Ok, so the economy stinks. It’s stunk for a while and doesn’t look like it’s going to stop stinking anytime soon, and we’ve all seen the many bad things that can happen in a poor economy over the last year.
From an advertising and marketing point of view one of two things happens in a bad economy: businesses either decide to stop or reduce their advertising (budgets have to be cut and why advertise if nobody’s buying, right?), or they decide to stop targeting their advertising messaging and be all things to all people. After all, sales are slow and a wider net should be cast, right? We see this in the sustainability world, even in a good economy — ads with everything but the kitchen sink thrown in: “this product is organic and made with renewable energy and we give to the Nature Conservancy and treat our employees great!”
Well, let’s take a step back for a second and look at the target of our communications.
Not color-laden pie charts or graphs that look like EKG readouts.
And the last thing any normal person needs in a time of crisis is a ton of confusing facts they have to pour through and work at to fully grasp. Sure, it seems logical that if you present more you get more but in sustainable advertising the reverse always holds true. More data and more jargon just confuses people even more and makes it harder for them to make a greener buying decision. (Speaking of graphs and pie charts: we see that far fewer Americans today can name a source of renewable energy or a feature of a green home than they could three years ago. We’ve given them just enough information to confuse the daylights out of them.)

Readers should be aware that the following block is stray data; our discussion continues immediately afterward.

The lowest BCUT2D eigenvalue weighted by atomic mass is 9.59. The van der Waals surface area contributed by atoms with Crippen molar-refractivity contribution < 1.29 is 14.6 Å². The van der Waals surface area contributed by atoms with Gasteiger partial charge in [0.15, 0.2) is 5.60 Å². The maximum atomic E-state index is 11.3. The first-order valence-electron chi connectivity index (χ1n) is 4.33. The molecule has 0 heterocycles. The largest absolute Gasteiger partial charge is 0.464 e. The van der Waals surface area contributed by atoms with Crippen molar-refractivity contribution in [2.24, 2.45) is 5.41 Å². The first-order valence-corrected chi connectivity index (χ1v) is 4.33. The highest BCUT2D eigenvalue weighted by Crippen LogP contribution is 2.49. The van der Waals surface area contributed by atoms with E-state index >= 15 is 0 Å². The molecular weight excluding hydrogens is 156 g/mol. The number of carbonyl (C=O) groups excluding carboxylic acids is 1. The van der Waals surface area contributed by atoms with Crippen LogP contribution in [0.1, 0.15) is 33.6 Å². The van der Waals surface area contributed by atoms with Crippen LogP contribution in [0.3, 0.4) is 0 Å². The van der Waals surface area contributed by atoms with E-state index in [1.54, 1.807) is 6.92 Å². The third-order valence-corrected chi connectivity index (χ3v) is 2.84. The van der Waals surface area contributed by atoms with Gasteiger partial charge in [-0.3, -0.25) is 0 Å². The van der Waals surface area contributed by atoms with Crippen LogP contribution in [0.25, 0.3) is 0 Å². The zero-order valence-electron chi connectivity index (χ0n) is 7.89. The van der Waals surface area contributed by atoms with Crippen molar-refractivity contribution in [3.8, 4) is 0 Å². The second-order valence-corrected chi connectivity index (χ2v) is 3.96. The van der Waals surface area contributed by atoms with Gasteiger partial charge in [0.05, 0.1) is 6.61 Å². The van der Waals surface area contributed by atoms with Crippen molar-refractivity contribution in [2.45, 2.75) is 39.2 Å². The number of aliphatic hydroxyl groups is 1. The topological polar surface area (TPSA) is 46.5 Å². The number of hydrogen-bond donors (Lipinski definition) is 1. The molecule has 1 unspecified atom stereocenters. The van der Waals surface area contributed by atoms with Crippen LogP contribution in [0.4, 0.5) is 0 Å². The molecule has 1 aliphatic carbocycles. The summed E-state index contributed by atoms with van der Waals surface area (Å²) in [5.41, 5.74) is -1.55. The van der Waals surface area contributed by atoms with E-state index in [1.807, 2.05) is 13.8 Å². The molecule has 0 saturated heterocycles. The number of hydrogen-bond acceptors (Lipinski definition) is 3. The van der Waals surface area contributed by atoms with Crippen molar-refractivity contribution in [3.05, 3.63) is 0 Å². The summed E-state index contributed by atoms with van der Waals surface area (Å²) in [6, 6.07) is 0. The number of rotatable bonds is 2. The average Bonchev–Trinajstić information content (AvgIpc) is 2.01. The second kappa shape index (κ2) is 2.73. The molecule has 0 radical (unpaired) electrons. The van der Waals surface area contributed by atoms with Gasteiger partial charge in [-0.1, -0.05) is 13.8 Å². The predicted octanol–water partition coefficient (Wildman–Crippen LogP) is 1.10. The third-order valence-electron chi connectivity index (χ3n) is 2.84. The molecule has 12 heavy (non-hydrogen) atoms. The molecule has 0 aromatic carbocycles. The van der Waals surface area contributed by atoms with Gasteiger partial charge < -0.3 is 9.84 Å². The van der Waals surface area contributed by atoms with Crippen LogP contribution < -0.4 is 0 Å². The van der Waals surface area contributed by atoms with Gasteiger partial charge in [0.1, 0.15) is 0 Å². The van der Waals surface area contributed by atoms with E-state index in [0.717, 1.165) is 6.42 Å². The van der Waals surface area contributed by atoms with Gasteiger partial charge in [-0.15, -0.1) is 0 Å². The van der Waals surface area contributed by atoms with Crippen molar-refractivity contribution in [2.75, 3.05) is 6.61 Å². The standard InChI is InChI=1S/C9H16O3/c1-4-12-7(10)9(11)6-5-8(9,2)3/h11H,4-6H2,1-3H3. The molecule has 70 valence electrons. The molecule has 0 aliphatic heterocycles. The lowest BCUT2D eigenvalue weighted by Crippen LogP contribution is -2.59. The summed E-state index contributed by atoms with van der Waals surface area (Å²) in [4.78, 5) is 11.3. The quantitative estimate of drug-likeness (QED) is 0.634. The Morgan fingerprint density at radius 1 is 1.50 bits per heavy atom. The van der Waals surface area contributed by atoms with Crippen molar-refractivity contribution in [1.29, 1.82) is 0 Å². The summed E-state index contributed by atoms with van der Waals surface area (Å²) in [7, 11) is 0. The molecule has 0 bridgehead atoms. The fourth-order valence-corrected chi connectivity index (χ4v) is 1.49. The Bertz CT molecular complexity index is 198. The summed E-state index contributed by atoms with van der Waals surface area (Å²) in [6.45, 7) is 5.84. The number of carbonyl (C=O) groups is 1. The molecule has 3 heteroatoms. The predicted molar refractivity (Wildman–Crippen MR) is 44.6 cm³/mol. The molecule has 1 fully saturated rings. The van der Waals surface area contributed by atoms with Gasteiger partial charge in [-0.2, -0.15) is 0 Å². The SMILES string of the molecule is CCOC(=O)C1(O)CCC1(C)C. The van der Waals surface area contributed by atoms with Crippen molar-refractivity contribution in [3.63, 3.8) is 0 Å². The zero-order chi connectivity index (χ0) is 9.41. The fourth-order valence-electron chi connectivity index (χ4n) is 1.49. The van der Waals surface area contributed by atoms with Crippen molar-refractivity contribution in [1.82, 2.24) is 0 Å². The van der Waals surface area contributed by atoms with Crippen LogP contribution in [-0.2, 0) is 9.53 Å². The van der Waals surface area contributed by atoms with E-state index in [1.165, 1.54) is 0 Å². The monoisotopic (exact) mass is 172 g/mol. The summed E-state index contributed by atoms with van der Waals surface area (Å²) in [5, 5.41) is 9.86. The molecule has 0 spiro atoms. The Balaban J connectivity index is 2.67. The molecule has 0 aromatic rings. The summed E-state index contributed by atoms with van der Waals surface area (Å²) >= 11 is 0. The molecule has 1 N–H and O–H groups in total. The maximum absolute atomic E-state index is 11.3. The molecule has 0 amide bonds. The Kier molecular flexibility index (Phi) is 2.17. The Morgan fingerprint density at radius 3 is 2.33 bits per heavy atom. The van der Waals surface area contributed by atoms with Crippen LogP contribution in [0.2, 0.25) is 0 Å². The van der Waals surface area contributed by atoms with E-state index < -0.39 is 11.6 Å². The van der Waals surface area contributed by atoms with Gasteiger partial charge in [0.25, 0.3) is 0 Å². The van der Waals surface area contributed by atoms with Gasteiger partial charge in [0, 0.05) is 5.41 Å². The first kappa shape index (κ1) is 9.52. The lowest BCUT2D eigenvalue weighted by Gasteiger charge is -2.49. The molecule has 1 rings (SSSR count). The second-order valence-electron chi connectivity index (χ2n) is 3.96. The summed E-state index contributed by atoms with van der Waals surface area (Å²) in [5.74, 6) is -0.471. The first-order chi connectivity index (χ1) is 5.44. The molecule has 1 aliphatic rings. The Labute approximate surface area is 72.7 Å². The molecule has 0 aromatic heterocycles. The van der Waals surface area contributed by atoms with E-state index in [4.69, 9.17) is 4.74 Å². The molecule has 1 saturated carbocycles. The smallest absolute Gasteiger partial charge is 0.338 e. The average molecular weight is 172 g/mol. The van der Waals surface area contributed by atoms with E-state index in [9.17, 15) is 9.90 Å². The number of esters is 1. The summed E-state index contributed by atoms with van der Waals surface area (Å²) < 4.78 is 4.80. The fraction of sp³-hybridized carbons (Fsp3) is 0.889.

When everything in your consumers’ lives is becoming more and more complex your message should become more and more focused. Making sure your benefits are relayed simply and clearly in a way that is creative enough to be remembered will go a long way to creating a positive reaction. A complex message in complex times makes that message very easy to pass over.
We’ve all heard the KISS principal, Keep It Simple Stupid. Whether it’s wisdom on display or just a sneaky way to call someone stupid (I’ve always suspected), it’s good advice. A simple, easy message will be much appreciated and accepted — and it IS the way to market in a down economy, especially in the sustainability world.